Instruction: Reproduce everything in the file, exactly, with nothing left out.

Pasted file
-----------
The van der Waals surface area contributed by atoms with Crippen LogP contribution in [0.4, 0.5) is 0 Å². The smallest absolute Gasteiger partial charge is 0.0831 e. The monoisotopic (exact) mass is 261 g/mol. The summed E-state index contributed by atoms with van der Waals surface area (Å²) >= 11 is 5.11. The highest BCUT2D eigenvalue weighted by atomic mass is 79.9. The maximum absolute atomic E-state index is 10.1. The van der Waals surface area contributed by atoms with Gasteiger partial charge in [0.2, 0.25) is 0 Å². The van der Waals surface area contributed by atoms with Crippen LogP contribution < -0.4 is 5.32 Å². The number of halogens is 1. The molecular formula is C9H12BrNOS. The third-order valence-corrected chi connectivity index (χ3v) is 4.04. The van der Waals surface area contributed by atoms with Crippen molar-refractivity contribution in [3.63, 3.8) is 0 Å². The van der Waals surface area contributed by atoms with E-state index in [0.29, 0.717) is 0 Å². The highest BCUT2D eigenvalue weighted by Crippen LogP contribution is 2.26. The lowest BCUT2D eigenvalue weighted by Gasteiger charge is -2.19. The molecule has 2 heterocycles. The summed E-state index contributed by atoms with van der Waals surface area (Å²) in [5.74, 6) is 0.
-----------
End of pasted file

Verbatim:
The van der Waals surface area contributed by atoms with Crippen LogP contribution in [0.4, 0.5) is 0 Å². The smallest absolute Gasteiger partial charge is 0.0831 e. The monoisotopic (exact) mass is 261 g/mol. The summed E-state index contributed by atoms with van der Waals surface area (Å²) >= 11 is 5.11. The highest BCUT2D eigenvalue weighted by atomic mass is 79.9. The maximum absolute atomic E-state index is 10.1. The van der Waals surface area contributed by atoms with Gasteiger partial charge in [0.2, 0.25) is 0 Å². The van der Waals surface area contributed by atoms with Crippen LogP contribution < -0.4 is 5.32 Å². The number of halogens is 1. The molecular formula is C9H12BrNOS. The third-order valence-corrected chi connectivity index (χ3v) is 4.04. The van der Waals surface area contributed by atoms with Crippen molar-refractivity contribution in [3.63, 3.8) is 0 Å². The van der Waals surface area contributed by atoms with E-state index in [0.29, 0.717) is 0 Å². The highest BCUT2D eigenvalue weighted by Crippen LogP contribution is 2.26. The lowest BCUT2D eigenvalue weighted by Gasteiger charge is -2.19. The molecule has 2 heterocycles. The summed E-state index contributed by atoms with van der Waals surface area (Å²) in [5.74, 6) is 0.